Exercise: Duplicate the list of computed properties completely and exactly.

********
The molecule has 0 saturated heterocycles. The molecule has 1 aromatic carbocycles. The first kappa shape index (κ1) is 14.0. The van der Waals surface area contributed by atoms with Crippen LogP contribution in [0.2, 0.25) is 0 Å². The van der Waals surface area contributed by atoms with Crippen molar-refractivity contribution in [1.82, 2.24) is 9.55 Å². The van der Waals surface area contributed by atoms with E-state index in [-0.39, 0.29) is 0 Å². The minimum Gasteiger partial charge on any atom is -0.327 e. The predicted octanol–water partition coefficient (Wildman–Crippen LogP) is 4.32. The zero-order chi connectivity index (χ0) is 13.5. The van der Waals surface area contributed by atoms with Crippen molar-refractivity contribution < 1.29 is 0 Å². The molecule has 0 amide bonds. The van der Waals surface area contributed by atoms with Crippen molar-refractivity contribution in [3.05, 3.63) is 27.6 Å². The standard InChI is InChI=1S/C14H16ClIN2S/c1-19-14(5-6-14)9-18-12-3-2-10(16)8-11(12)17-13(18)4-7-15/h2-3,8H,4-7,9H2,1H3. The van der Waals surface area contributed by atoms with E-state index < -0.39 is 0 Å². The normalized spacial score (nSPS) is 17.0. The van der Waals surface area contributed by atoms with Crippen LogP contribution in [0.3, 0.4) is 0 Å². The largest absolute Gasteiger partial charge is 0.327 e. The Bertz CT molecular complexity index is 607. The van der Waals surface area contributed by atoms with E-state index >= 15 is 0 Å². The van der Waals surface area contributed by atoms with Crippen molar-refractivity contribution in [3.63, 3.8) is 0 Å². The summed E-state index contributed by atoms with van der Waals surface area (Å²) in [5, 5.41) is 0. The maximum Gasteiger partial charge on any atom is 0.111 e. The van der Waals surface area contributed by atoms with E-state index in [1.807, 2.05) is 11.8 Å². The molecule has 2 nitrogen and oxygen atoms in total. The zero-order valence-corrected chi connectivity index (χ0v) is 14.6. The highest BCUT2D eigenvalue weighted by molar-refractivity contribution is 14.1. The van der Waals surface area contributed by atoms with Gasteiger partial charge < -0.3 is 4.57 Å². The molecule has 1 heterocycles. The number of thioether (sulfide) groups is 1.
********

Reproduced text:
The molecule has 0 saturated heterocycles. The molecule has 1 aromatic carbocycles. The first kappa shape index (κ1) is 14.0. The van der Waals surface area contributed by atoms with Crippen LogP contribution in [0.2, 0.25) is 0 Å². The van der Waals surface area contributed by atoms with Crippen molar-refractivity contribution in [1.82, 2.24) is 9.55 Å². The van der Waals surface area contributed by atoms with E-state index in [-0.39, 0.29) is 0 Å². The minimum Gasteiger partial charge on any atom is -0.327 e. The predicted octanol–water partition coefficient (Wildman–Crippen LogP) is 4.32. The zero-order chi connectivity index (χ0) is 13.5. The van der Waals surface area contributed by atoms with Crippen molar-refractivity contribution < 1.29 is 0 Å². The molecule has 0 amide bonds. The van der Waals surface area contributed by atoms with Crippen molar-refractivity contribution in [3.05, 3.63) is 27.6 Å². The standard InChI is InChI=1S/C14H16ClIN2S/c1-19-14(5-6-14)9-18-12-3-2-10(16)8-11(12)17-13(18)4-7-15/h2-3,8H,4-7,9H2,1H3. The van der Waals surface area contributed by atoms with E-state index < -0.39 is 0 Å². The normalized spacial score (nSPS) is 17.0. The van der Waals surface area contributed by atoms with Crippen LogP contribution in [0.3, 0.4) is 0 Å². The largest absolute Gasteiger partial charge is 0.327 e. The Bertz CT molecular complexity index is 607. The van der Waals surface area contributed by atoms with E-state index >= 15 is 0 Å². The van der Waals surface area contributed by atoms with Crippen molar-refractivity contribution in [3.63, 3.8) is 0 Å². The summed E-state index contributed by atoms with van der Waals surface area (Å²) in [5, 5.41) is 0. The maximum Gasteiger partial charge on any atom is 0.111 e. The van der Waals surface area contributed by atoms with E-state index in [1.807, 2.05) is 11.8 Å². The molecule has 2 nitrogen and oxygen atoms in total. The zero-order valence-corrected chi connectivity index (χ0v) is 14.6. The highest BCUT2D eigenvalue weighted by molar-refractivity contribution is 14.1. The van der Waals surface area contributed by atoms with Gasteiger partial charge < -0.3 is 4.57 Å². The molecule has 1 heterocycles. The number of thioether (sulfide) groups is 1.